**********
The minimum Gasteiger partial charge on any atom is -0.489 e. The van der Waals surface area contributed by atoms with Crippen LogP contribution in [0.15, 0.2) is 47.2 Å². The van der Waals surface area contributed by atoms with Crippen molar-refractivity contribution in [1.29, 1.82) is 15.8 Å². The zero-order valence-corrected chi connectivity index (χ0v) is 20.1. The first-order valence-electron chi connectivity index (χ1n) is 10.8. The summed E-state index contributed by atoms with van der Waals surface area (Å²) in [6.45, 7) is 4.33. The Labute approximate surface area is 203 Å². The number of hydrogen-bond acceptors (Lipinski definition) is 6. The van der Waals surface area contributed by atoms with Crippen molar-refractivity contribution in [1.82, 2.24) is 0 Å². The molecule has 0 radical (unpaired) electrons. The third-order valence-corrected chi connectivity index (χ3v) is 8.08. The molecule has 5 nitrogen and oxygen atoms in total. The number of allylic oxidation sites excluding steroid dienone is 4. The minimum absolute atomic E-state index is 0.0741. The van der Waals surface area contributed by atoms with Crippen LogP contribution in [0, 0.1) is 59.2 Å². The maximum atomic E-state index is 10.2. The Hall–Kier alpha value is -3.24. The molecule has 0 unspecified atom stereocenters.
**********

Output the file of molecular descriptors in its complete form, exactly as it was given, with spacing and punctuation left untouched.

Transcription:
The minimum Gasteiger partial charge on any atom is -0.489 e. The van der Waals surface area contributed by atoms with Crippen LogP contribution in [0.15, 0.2) is 47.2 Å². The van der Waals surface area contributed by atoms with Crippen molar-refractivity contribution in [1.29, 1.82) is 15.8 Å². The zero-order valence-corrected chi connectivity index (χ0v) is 20.1. The first-order valence-electron chi connectivity index (χ1n) is 10.8. The summed E-state index contributed by atoms with van der Waals surface area (Å²) in [6.45, 7) is 4.33. The Labute approximate surface area is 203 Å². The number of hydrogen-bond acceptors (Lipinski definition) is 6. The van der Waals surface area contributed by atoms with Crippen molar-refractivity contribution in [1.82, 2.24) is 0 Å². The molecule has 0 radical (unpaired) electrons. The third-order valence-corrected chi connectivity index (χ3v) is 8.08. The molecule has 5 nitrogen and oxygen atoms in total. The number of allylic oxidation sites excluding steroid dienone is 4. The minimum absolute atomic E-state index is 0.0741. The van der Waals surface area contributed by atoms with Crippen LogP contribution in [0, 0.1) is 59.2 Å². The maximum atomic E-state index is 10.2. The Hall–Kier alpha value is -3.24. The molecule has 0 unspecified atom stereocenters.